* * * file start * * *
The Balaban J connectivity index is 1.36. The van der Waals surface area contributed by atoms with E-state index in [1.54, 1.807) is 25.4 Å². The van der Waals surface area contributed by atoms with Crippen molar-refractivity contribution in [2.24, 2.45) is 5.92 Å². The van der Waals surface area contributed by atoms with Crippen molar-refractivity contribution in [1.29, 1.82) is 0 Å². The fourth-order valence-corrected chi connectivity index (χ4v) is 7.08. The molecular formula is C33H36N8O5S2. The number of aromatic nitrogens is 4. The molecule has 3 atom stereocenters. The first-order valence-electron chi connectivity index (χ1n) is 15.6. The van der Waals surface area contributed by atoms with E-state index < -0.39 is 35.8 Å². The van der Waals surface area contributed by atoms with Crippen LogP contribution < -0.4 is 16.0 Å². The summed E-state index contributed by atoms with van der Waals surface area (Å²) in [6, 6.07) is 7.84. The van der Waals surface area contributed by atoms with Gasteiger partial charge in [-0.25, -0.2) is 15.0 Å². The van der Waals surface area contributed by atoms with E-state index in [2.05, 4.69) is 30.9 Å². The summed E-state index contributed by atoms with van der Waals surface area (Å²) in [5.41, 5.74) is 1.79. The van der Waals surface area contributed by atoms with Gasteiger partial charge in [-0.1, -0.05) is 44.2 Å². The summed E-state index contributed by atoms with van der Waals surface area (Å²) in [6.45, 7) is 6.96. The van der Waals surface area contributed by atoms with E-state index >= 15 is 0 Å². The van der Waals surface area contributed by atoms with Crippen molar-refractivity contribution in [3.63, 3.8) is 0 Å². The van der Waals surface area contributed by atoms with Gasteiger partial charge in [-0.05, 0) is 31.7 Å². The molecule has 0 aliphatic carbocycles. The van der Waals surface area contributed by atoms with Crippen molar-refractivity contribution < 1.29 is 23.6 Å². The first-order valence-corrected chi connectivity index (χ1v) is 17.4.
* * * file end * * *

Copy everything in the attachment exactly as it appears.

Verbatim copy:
The Balaban J connectivity index is 1.36. The van der Waals surface area contributed by atoms with E-state index in [1.54, 1.807) is 25.4 Å². The van der Waals surface area contributed by atoms with Crippen molar-refractivity contribution in [2.24, 2.45) is 5.92 Å². The van der Waals surface area contributed by atoms with Crippen molar-refractivity contribution in [1.29, 1.82) is 0 Å². The fourth-order valence-corrected chi connectivity index (χ4v) is 7.08. The molecular formula is C33H36N8O5S2. The number of aromatic nitrogens is 4. The molecule has 3 atom stereocenters. The first-order valence-electron chi connectivity index (χ1n) is 15.6. The van der Waals surface area contributed by atoms with E-state index < -0.39 is 35.8 Å². The van der Waals surface area contributed by atoms with Crippen LogP contribution < -0.4 is 16.0 Å². The summed E-state index contributed by atoms with van der Waals surface area (Å²) in [6, 6.07) is 7.84. The van der Waals surface area contributed by atoms with Gasteiger partial charge in [-0.25, -0.2) is 15.0 Å². The van der Waals surface area contributed by atoms with E-state index in [2.05, 4.69) is 30.9 Å². The summed E-state index contributed by atoms with van der Waals surface area (Å²) in [5.41, 5.74) is 1.79. The van der Waals surface area contributed by atoms with Gasteiger partial charge in [-0.1, -0.05) is 44.2 Å². The summed E-state index contributed by atoms with van der Waals surface area (Å²) in [6.45, 7) is 6.96. The van der Waals surface area contributed by atoms with E-state index >= 15 is 0 Å². The van der Waals surface area contributed by atoms with Crippen molar-refractivity contribution in [3.63, 3.8) is 0 Å². The van der Waals surface area contributed by atoms with Gasteiger partial charge in [-0.05, 0) is 31.7 Å². The molecule has 0 aliphatic carbocycles. The van der Waals surface area contributed by atoms with Crippen molar-refractivity contribution < 1.29 is 23.6 Å². The first-order valence-corrected chi connectivity index (χ1v) is 17.4.